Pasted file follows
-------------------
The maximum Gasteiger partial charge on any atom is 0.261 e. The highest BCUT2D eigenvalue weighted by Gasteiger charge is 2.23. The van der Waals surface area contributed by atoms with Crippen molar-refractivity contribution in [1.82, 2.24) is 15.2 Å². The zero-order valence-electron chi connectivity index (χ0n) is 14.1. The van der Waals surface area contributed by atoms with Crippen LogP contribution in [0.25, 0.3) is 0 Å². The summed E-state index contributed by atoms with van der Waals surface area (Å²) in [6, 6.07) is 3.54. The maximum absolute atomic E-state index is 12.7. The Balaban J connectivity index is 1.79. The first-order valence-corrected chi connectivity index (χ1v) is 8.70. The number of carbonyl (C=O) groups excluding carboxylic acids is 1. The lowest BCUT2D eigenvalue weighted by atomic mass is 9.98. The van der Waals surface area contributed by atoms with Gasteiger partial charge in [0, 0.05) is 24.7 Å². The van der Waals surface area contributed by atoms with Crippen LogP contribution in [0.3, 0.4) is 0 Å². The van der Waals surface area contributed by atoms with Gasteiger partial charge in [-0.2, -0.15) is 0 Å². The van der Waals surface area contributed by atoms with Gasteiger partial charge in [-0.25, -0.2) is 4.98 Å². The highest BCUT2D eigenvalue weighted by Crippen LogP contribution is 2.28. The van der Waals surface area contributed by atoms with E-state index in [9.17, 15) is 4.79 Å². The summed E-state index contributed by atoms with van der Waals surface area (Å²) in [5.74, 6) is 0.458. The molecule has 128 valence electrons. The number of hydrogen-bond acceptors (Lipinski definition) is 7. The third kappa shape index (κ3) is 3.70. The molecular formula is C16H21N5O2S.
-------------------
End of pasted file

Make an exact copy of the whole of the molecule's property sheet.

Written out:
The maximum Gasteiger partial charge on any atom is 0.261 e. The highest BCUT2D eigenvalue weighted by Gasteiger charge is 2.23. The van der Waals surface area contributed by atoms with Crippen molar-refractivity contribution in [1.82, 2.24) is 15.2 Å². The zero-order valence-electron chi connectivity index (χ0n) is 14.1. The van der Waals surface area contributed by atoms with Crippen LogP contribution in [0.25, 0.3) is 0 Å². The summed E-state index contributed by atoms with van der Waals surface area (Å²) in [6, 6.07) is 3.54. The maximum absolute atomic E-state index is 12.7. The Balaban J connectivity index is 1.79. The first-order valence-corrected chi connectivity index (χ1v) is 8.70. The number of carbonyl (C=O) groups excluding carboxylic acids is 1. The lowest BCUT2D eigenvalue weighted by atomic mass is 9.98. The van der Waals surface area contributed by atoms with Gasteiger partial charge in [0, 0.05) is 24.7 Å². The van der Waals surface area contributed by atoms with Crippen LogP contribution in [0.3, 0.4) is 0 Å². The van der Waals surface area contributed by atoms with Gasteiger partial charge in [-0.2, -0.15) is 0 Å². The van der Waals surface area contributed by atoms with Gasteiger partial charge in [-0.25, -0.2) is 4.98 Å². The highest BCUT2D eigenvalue weighted by Crippen LogP contribution is 2.28. The van der Waals surface area contributed by atoms with E-state index in [9.17, 15) is 4.79 Å². The summed E-state index contributed by atoms with van der Waals surface area (Å²) in [5.74, 6) is 0.458. The molecule has 128 valence electrons. The number of hydrogen-bond acceptors (Lipinski definition) is 7. The third kappa shape index (κ3) is 3.70. The molecular formula is C16H21N5O2S.